SOS trade legislation targets Chinese subsidies
A bipartisan coalition of Capitol Hill lawmakers introduced legislation Thursday which they say will allow the Commerce Department to apply antisubsidy laws to non-market economies, such as China.
“This bill would allow the U.S. to fight back against countries like China who are currently exempt from our countervailing duty laws because they are classified as non-market economies,” said Rep. Phil English, R-Pa., who, along with Rep. Artur Davis, D-Ala., is a lead sponsor of the bill in the House.
“It is intolerable that U.S. producers are currently held hostage by China from launching a CVD case until China chooses when, and indeed if, to make the reforms necessary to graduate to market economy status,” English added.
On the Senate side, the chief sponsors of the proposed Stopping Overseas Subsidies (SOS) Act are Sens. Susan Collins, R-Maine, and Evan Bayh, D-Ind.
“The problem is not China’s economic liberalization and modernization,” Collins said. “The problem is this: now that China has the capacity to be a key international economic player, the country has repeatedly refused to comply with standard international trading rules and practices. And these violations include the use of subsidies and other economic incentives that are designed to give its producers an unfair competitive advantage.”
In a press conference on Capitol Hill Thursday, the lawmakers cited China’s use of currency manipulation. “By keeping the Chinese yaun pegged to the U.S. dollar at artificially low levels, the Chinese undervalue the prices of their exports,” Collins said.
Other types of subsidies include providing below interest-rate loans to uncreditworthy companies and preferential access to raw materials and other inputs.
The lawmakers said the SOS bill will amend the U.S. countervailing duty law to ensure that countervailing duty measures can be applied to imports from non-market economies, such as China.
When the U.S. countervailing duty law was approved by Congress in 1979, the Commerce Department decided it was impracticable to apply these laws to non-market economies due to the difficulty of determining what defines a government subsidy within the context of a state-controlled economy.
Currently, U.S. industries have no direct means to fight subsidies used by non-market economies. They must rely on government-to-government negotiations or on the dispute settlement processes of international organizations such as the World Trade Organization.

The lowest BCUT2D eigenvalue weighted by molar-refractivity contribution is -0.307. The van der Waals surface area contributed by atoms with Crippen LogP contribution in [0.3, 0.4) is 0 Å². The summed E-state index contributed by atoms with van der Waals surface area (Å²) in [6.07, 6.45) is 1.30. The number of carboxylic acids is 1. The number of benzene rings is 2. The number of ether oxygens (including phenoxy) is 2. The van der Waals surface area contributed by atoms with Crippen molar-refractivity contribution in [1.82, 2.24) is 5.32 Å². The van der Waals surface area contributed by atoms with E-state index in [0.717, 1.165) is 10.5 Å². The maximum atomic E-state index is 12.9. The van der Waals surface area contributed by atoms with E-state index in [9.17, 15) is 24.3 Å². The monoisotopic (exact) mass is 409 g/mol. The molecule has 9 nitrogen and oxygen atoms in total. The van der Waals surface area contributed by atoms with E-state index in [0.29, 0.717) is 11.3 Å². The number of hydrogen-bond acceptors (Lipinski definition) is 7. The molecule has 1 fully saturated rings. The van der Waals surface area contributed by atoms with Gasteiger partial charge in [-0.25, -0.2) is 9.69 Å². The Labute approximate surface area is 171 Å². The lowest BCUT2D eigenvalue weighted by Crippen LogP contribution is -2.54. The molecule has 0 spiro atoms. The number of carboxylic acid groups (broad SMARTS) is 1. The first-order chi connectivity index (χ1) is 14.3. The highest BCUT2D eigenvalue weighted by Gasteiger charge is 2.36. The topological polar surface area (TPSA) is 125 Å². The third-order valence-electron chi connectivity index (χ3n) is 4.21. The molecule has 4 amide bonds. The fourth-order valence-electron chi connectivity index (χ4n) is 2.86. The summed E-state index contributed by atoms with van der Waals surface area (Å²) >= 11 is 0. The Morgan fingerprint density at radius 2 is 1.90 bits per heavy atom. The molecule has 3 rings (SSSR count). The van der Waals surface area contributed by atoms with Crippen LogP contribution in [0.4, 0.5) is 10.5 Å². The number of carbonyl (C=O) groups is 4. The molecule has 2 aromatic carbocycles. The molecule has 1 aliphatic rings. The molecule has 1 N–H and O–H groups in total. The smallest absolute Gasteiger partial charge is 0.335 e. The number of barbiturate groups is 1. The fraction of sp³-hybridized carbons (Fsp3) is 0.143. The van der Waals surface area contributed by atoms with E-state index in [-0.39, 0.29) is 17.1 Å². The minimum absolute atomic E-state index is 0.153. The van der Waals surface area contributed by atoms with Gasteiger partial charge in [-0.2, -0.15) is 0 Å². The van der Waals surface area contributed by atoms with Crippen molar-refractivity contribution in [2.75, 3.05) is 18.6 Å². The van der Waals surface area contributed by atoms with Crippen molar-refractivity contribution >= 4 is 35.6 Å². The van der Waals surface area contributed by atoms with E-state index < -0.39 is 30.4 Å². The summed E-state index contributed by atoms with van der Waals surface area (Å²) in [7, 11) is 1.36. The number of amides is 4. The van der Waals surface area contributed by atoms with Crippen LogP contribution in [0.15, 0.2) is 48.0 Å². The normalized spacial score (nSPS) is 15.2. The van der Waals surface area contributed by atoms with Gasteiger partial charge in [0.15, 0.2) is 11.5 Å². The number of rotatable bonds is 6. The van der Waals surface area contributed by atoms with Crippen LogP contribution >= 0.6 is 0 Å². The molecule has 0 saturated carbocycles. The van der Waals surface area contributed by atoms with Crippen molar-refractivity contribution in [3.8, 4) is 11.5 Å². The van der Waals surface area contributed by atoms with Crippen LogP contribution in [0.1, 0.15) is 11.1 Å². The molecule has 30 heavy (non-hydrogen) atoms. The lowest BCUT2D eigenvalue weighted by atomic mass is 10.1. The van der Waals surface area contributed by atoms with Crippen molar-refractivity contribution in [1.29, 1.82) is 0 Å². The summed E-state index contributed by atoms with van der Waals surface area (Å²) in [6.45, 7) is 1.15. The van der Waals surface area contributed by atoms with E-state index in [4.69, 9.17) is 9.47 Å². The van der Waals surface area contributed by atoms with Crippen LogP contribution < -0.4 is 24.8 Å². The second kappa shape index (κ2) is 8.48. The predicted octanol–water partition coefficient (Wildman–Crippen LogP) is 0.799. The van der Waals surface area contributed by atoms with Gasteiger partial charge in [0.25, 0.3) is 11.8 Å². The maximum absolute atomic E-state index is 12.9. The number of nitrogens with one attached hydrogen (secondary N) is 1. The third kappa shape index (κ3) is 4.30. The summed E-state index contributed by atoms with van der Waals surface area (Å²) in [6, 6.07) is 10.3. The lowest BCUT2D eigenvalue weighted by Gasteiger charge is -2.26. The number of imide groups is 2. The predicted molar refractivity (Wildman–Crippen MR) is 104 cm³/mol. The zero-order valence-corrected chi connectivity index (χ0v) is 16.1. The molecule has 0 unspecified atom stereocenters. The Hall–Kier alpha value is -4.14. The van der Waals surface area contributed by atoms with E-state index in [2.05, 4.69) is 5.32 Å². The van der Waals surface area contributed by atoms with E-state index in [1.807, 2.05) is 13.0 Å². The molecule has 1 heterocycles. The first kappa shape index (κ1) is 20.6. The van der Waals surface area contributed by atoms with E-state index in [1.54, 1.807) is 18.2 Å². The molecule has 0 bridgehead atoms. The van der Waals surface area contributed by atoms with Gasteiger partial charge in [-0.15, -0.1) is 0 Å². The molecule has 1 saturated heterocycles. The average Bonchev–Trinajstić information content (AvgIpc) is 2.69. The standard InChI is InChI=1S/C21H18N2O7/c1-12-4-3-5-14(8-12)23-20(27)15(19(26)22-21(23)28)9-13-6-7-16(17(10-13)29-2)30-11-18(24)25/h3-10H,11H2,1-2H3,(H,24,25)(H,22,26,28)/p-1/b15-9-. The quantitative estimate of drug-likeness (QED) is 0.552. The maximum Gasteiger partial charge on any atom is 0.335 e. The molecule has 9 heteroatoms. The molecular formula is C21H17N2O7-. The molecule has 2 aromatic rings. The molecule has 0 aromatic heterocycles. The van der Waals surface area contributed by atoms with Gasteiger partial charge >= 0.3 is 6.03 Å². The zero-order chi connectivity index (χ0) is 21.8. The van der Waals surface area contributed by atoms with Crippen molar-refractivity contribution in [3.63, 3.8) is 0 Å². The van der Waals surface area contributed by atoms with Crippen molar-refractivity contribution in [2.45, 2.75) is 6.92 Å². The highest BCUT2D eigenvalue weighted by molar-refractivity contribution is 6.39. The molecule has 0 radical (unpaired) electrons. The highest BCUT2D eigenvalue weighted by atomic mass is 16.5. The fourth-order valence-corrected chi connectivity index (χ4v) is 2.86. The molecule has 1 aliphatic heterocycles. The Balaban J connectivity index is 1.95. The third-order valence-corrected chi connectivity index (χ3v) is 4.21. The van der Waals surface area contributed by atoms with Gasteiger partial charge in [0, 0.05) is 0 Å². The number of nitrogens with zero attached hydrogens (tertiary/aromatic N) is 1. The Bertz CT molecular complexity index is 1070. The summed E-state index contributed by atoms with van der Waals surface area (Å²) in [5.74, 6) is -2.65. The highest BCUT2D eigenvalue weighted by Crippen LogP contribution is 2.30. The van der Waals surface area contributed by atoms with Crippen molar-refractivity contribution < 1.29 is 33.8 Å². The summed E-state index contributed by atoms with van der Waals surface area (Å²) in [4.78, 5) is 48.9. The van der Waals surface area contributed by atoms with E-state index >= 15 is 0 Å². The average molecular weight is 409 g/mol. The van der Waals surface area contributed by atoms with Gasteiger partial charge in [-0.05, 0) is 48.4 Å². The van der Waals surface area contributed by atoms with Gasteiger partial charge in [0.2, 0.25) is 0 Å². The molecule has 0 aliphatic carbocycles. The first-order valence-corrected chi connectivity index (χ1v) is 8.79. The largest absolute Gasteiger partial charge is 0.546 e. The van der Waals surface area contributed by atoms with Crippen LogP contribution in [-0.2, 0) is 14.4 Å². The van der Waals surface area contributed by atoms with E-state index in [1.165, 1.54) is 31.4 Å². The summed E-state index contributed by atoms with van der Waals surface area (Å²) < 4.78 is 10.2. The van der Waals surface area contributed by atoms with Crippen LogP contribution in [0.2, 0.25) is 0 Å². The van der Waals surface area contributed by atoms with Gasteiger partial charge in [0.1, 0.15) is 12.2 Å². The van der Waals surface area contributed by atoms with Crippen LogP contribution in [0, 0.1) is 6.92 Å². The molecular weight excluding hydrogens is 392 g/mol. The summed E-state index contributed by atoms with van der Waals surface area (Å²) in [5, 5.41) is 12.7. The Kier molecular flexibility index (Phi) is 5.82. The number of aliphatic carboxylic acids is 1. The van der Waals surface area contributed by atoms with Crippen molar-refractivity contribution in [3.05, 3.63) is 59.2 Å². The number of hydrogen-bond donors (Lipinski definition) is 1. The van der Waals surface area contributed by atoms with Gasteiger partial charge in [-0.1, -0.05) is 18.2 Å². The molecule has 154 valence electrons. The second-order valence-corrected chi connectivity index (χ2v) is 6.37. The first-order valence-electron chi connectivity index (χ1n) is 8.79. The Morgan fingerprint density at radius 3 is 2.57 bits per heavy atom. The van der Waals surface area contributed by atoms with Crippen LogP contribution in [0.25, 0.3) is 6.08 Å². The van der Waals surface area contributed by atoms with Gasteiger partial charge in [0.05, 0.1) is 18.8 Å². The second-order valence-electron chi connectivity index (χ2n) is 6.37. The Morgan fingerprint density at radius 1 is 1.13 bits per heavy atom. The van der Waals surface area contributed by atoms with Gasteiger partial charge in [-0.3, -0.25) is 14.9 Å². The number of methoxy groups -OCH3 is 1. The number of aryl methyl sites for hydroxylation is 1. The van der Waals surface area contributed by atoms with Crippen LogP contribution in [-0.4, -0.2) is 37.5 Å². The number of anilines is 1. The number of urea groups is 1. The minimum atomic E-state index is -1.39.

“While these channels might eventually lead to relief, it usually takes years to see results — and by that time, that industry could already be decimated,” Collins said.
Numerous industry groups back the proposed legislation, such as the National Association of Manufacturers, American Forest & Paper Association, Cotton Council, Committee on Pipe and Tube Imports, American Textile Machinery Association, and Catfish Farmers of America.
“When our foreign competitors in the EU, Japan, or Canada face illegal subsidization from China, they can turn to their governments for help and take advantage of their WTO rights,” said Frank Vargo, vice president for international economic affairs at the National Association of Manufacturers. “Our companies should be able to do the same.”
“The United States needs to stop fighting unfair trade with one hand tied behind its back,” said Andrew G. Sharkey III, president and chief executive officer for the American Iron and Steel Institute, in a statement.
“Foundries have been particularly hard hit by unfair trading practices of several countries and primarily China in the last few years,” said Blake Jeffery, executive director of the Indiana Cast Metals Association, in another statement. “We feel it is imperative to the survival of the foundry industry that China be made to comply with existing trade agreements and all non-market economies be subject to countervailing duty laws.”
The sponsoring lawmakers emphasized that the legislation will help level the playing field American companies competing with Chinese producers. “This is pro-trade legislation, not anti-trade legislation,” Davis said.
English said he’s confident the bill will pass the Congress this year, and that the Bush administration should support the bill. A number of free trade agreements will need the approval of lawmakers to take effect, he said.